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The Prawns of Queensland

King Prawns | Tiger Prawns | Endeavour Prawns | Banana Prawns

King Prawns

 

It’s good to be the King.

Probably the most popular Prawn in Australia, there are a few types of Kings, and they can be found throughout most of Queensland. In fact they can be found all the way from Lakes Entrance in Victoria, all the way up to Swains Reef in Northern Queensland. The Eastern King Prawn is the most popular species, and in South East Queensland can also be called a Mooloolabah Prawn.

Now you may think that King prawns get their name because of their size, but that isn’t so. King Prawns are available in the same grades as other prawns - large and small.

The Red Spot King Prawn is a reef prawn – it likes to stay within 30 kilometres of coral reefs. Caught mainly in central Queensland from around the Gladstone to Bowen region, the Red Spot King prawn is a popular choice in Queensland seafood restaurants because it really quite attractive with a cute red spot on the tail section. Expect to pay a little less for Red Spot King Prawns than for Eastern King Prawns.

Suggested coatings include batters (regular or tempura) with a touch of saffron. Crumbs made from brioche make a good match with the sweetness of the prawns. Blend in saffron, turmeric, cumin or ground coriander for added flavour. If curried prawns are on the menu, use a light style of curry with coconut milk so as not to overpower the flavour of the prawn. Prawn cocktail is always popular and can be made more exotic by adding mango or fresh citrus fruits and light dressings or mayonnaise.

Appropriate sauces and accompaniments for king prawns include chilli, coriander, citrus, garlic, curry (light), ginger, tropical fruits, burnt butters, basil (pesto), mayonnaise and vinaigrettes.

Tiger Prawns

 

An impressive looker. An impressive cooker.

You can’t miss the Tiger’s stripes and it’s a great prawn for display, which is why you will see it in top hotels and restaurants.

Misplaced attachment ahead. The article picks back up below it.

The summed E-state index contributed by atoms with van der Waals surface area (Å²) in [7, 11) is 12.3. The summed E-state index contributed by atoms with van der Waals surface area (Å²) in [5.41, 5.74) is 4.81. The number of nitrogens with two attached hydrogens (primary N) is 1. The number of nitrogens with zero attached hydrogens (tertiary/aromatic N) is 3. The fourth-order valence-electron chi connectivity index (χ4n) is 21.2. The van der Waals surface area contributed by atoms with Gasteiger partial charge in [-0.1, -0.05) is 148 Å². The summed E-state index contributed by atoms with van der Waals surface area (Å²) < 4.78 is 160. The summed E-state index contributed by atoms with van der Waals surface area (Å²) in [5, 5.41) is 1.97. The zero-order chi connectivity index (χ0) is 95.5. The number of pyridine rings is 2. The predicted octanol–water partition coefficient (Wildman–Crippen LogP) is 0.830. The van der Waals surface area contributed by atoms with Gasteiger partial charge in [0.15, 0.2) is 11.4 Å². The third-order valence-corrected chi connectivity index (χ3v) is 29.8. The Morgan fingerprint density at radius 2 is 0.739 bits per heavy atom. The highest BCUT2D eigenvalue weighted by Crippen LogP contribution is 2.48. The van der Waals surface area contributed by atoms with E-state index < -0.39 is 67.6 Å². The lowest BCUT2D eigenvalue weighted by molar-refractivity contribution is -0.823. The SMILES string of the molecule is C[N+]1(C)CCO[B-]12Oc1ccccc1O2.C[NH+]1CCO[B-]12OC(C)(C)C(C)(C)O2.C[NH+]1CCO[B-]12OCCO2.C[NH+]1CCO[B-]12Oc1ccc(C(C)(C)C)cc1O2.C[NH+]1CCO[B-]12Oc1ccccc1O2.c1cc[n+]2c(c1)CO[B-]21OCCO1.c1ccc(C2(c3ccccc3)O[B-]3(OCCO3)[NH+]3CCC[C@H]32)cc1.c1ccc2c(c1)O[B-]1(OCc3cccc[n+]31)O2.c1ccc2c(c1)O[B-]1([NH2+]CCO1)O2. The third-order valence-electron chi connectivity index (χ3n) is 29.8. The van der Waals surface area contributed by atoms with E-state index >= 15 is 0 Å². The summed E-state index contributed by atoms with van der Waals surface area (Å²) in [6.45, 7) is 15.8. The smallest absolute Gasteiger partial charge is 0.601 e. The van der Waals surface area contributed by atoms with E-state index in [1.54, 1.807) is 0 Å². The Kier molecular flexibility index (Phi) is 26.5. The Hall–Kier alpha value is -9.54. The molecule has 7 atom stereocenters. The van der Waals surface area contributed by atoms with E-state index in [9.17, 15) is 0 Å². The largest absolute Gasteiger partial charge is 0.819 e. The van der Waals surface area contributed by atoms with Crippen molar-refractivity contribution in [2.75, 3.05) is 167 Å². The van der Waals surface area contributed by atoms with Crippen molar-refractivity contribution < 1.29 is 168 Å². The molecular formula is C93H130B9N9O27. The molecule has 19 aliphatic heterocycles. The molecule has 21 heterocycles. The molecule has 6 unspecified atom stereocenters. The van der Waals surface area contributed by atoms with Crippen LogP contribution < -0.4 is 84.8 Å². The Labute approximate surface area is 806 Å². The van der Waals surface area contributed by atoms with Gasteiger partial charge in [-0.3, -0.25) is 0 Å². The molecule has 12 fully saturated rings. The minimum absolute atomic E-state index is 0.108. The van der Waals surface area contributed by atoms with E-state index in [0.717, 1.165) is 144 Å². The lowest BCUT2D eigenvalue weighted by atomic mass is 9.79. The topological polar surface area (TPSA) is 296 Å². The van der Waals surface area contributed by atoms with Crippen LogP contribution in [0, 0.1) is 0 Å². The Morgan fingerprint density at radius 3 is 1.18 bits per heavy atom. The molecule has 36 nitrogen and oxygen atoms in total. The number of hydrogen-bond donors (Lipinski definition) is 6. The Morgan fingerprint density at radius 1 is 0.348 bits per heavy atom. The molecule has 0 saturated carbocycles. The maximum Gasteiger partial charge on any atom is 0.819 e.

Tiger Prawns have a medium flavour which puts them between Kings and Bananas on the flavourometer.

They have distinctive grey, blue or black stripes that turn red when cooked. Tiger prawns are available all year round because they are wild caught and raised in aquaculture. Wild caught, they're at their best from late summer to mid-autumn.

Serve tiger prawns whole with mayonnaise or aioli to show off their dramatic colour. Add to soups - their firm flesh holds together well or cook them on the barbecue.

Tigers are well suited to garlic prawn dishes, and their flavour will be enhanced by marinating.

The two species that are commercially sold as Tiger prawns (brown tiger and grooved tiger) are very closely related.

Endeavour Prawns

 

Australia’s best tasting prawn.

It’s smaller and not as impressive in the looks department as a King Prawn or Tiger Prawn, but the Endeavour has a beautiful distinctive flavour.

In fact it was named Australia’s best tasting prawn by the people who should know – the people who catch them at prawn industry “taste off” in 2007.

Endeavours have a sweet flavour that stands up well in spicier dishes that can overpower other prawns. As they are generally smaller, Endeavours go well in brochette form as well as bite sized portions in finger food. They also are perfect for salads and seafood platters.

Banana Prawns

 

The appealing prawn.

These are medium-sized prawns with a sweet, mild flavour. There are two varieties: regular banana prawns have red legs, and white banana prawns have cream and yellow legs. Banana prawns are available all year round. They're at their best in mid-autumn.

Affordable, easy to cook and easy to buy, Banana prawns are plentiful – about 4000 tonnes of Bananas are caught each year in the Gulf of Carpentaria which is a part of the Northern Prawn Fishery, and Bananas are also sustainably farmed via Aquaculture. In fact Queensland leads the way with most of Australia’s aquaculture production.

This is good news for prawn lovers because it means that Bananas are generally available year round – from both specialist seafood retailers and supermarkets.

Bananas are well suited to asian style cuisine, and generally perform better as part of a dish rather than served alone.
Chop banana prawns and use to make prawn cakes or terrine. Use in Asian dishes - the sweetness of their flesh goes well with spicy flavours.


 King Prawn facts


Tiger Prawn facts


Endeavour Prawn facts


Banana Prawn facts

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